I did not sleep well, and with a 9am client, I felt a little rushed for bread-making, but still got this Italian loaf with fresh rosemary out of the oven just as my client hit Zoom!
This recipe is a combination of the Rosemary Olive-Oil Boule, with techniques from the No-Time bread recipe. It was ready in 2.5 hours, start to finish!
Key Steps for No-Time Bread
Preheat the Dutch oven. Just like with our no-knead breads, bake this bread in a preheated Dutch oven for a thin, crackly crust. If you heat the pan while you heat the oven, it will be hot enough to give the dough a good oven spring — which results in a loftier loaf.
Preheat the dough. No really! You’re going to cover the kneaded dough in a large microwave-safe bowl (with a piece of plastic wrap sprayed with oil or Pam) and heat for 25 seconds to activate the instant yeast and get the dough rising.
Rest the dough between bursts of heat. In between microwave bursts, let the dough rest in the microwave where it will continue to rise. Follow the first 25 seconds of microwaving with five minutes of resting, and the second burst of microwave heat with 15 minutes of resting time. If you follow this plan, you will be taking the bread out of the oven about two hours after you started.
Note: In making bread, exact proportions are important, so I find it works better to measure everything in grams, including liquids. Use an electronic scale with both ounces and grams.
14g (2 x ¼-ounce) packets active dry yeast
12g (1 Tbsp) any type of sugar
250g (generous 1½ cups) water – have some extra water to hand
150g levain or poolish –– I keep some in the fridge; you can omit it if you don’t have any handy
500g (4 cups) bread flour
10g (1½ tsp) kosher salt
8g (1 tsp) balsamic vinegar
One packet (four stalks?) fresh rosemary, finally chopped
Butter or oil spray such as Pam for greasing the bowls
1. Combine the water, dried yeast and levain, and leave in a warm place for five minutes while you measure out the dry ingredients and mince the rosemary.
2. Using a handheld power beater, mix the yeast until smooth, then add the dry ingredients and mix until well combined. If necessary, add more hot water until all the flour is incorporated. Over with plastic wrap sprayed with Pam or oil, and let the dough rest in a warm place for 20 minutes to autolyse.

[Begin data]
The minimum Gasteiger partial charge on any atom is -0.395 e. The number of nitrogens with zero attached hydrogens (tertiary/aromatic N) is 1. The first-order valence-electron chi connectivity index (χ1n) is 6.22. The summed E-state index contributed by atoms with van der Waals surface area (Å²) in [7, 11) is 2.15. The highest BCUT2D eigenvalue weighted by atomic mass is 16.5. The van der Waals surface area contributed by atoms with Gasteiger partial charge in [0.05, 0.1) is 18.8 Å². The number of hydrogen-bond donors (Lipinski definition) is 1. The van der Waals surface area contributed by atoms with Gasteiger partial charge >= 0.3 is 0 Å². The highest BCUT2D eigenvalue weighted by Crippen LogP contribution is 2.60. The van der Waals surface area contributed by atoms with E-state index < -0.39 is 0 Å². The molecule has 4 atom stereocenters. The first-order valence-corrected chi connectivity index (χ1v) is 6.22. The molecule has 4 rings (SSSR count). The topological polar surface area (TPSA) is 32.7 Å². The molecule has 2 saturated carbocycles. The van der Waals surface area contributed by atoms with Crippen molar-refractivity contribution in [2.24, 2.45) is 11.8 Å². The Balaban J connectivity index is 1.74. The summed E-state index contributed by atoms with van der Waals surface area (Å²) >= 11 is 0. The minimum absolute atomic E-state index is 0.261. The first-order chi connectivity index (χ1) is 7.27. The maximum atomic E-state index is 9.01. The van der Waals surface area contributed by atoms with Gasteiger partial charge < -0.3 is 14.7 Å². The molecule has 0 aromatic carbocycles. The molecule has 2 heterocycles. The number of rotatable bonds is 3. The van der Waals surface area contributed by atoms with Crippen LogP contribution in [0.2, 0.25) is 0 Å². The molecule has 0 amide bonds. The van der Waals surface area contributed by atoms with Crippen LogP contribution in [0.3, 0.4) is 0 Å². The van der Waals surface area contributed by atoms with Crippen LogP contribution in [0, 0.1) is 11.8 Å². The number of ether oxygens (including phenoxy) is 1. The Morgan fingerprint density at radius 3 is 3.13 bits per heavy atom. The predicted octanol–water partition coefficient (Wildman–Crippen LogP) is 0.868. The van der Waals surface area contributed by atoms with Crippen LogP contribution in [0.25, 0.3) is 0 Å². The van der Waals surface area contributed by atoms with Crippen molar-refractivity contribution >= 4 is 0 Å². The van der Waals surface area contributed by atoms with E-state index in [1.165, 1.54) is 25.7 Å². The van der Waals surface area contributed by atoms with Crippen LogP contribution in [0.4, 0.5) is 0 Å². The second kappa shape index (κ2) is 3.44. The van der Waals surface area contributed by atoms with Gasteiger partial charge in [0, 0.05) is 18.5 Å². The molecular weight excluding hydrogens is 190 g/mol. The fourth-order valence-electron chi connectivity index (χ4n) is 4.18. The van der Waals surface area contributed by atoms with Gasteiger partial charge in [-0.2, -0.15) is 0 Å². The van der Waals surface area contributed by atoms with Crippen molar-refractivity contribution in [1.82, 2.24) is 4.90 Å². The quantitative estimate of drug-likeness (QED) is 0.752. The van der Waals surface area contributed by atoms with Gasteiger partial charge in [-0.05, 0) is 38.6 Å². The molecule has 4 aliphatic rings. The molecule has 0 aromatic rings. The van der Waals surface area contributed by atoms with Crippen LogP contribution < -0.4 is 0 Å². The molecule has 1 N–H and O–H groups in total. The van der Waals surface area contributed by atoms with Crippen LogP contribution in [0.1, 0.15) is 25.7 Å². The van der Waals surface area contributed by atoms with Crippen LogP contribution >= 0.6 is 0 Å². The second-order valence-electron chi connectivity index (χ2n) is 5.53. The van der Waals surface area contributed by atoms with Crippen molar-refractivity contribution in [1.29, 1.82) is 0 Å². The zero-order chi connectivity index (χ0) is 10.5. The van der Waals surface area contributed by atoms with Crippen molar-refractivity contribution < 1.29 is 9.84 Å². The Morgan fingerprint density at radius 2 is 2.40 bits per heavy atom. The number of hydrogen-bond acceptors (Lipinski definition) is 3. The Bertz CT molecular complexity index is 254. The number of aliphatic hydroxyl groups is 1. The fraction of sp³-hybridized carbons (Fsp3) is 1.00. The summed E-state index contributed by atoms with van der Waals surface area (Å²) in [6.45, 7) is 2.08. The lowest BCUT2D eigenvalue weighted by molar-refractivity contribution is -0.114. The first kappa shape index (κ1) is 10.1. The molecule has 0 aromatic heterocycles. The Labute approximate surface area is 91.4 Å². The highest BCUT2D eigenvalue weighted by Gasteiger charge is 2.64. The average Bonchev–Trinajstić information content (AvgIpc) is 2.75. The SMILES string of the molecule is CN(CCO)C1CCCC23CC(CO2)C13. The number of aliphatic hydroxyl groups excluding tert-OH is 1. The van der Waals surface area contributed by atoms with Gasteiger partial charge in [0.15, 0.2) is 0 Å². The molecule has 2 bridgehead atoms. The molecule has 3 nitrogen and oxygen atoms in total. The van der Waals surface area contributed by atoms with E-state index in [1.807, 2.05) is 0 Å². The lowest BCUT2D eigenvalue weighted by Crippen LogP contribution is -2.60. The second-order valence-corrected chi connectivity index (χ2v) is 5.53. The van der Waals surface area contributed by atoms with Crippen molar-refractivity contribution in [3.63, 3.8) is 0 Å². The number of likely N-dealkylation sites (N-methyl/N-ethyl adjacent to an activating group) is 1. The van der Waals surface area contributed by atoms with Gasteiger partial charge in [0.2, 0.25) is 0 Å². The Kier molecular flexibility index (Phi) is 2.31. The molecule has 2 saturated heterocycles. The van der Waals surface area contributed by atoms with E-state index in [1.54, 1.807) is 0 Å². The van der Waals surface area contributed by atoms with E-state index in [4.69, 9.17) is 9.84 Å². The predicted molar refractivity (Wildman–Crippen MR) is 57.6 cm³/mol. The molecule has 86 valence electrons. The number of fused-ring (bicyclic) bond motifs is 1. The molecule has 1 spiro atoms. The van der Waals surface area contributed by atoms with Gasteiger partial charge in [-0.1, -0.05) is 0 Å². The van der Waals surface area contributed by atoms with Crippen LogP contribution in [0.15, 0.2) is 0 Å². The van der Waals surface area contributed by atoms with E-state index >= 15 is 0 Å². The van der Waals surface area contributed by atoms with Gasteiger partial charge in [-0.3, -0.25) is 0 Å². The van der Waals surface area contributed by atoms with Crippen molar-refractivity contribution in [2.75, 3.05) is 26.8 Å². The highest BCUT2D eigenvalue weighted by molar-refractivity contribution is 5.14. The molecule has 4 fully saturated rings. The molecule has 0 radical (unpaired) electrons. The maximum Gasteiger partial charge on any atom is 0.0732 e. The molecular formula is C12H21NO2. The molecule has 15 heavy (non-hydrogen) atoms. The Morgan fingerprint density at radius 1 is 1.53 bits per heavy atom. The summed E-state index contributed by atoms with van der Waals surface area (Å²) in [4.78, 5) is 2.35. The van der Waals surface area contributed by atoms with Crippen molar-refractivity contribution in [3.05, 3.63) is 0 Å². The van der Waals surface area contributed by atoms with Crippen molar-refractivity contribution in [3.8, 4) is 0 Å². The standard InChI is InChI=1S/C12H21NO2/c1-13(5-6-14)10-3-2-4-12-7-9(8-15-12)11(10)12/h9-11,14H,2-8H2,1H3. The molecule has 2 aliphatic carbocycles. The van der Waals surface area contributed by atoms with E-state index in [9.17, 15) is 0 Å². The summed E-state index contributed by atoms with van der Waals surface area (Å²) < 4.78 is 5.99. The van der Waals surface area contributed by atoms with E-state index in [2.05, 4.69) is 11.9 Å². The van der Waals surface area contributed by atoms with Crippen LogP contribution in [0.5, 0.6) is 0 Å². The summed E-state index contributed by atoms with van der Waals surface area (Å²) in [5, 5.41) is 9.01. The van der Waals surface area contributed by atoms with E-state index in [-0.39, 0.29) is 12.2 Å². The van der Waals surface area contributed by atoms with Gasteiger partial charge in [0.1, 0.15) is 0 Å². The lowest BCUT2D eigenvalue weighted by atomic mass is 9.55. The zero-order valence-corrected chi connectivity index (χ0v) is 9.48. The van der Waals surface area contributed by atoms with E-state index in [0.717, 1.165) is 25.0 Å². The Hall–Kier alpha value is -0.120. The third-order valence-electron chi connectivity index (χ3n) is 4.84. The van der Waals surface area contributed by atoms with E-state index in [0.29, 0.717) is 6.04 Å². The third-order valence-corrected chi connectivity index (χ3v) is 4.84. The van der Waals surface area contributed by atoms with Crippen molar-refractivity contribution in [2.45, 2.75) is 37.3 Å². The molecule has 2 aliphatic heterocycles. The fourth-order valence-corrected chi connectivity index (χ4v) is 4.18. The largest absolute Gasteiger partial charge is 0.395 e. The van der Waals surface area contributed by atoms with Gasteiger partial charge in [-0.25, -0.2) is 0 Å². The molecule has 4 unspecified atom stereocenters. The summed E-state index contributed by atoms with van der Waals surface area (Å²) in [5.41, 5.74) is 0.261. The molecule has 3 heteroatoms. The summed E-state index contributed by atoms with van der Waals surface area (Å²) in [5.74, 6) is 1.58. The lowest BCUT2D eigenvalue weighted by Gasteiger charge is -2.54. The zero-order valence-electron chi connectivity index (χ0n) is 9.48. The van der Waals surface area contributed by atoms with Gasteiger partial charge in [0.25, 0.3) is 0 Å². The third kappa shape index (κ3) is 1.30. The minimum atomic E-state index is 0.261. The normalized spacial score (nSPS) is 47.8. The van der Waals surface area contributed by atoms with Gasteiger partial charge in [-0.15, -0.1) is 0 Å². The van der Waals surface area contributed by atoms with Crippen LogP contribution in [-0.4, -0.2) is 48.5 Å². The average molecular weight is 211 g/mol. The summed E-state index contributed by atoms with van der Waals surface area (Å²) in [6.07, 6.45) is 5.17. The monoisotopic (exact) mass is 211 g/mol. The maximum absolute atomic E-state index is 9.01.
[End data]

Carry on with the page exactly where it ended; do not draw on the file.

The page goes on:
3. Turn the dough onto a floured work surface and knead by hand until the dough feels smooth and elastic, about five minutes. Wash and dry the mixing bowl, and oil or spray with Pam. Turn on the oven to 450°F (210°C) and place a suitable size of Le Creuset (or a Dutch oven) and lid in the middle of the oven.
4. Place the ball of dough in the bowl, cover with plastic wrap sprayed with Pam, and put the bowl in the microwave. Zap for 25 seconds, then let rest for five minutes. Zap again for 25 seconds, and let rest for 15 minutes. If it doesn’t seem to be warm enough (or have risen enough), zap for a third time for 25 second, and let rest for 15 minutes.
5. Once you’re ready to bake, pull out the Le Creuset. Tip the bowl over the pot, and (using a rubber spatula) gently tip the floppy dough into the Le Creuset. Slash the top with a sharp knife or lame. Quickly replace the lid, and slide the pot into the oven.
6. Bake for 25 minutes, remove the lid, and bake for another 10 minutes until the crust is golden brown, the bottom sounds hollow when tapped, and the internal temperature reaches 195°F on a quick-read thermometer thrust into the middle of the loaf.
When completely cool, you can wrap the spare loaf in a ziplok bag to freeze, or store at room temperature in a loose bag, cut side down. This is delicious with Brie, ripe Camembert, or any other strong cheese (or paté, or…) Generally speaking, storage is not a problem!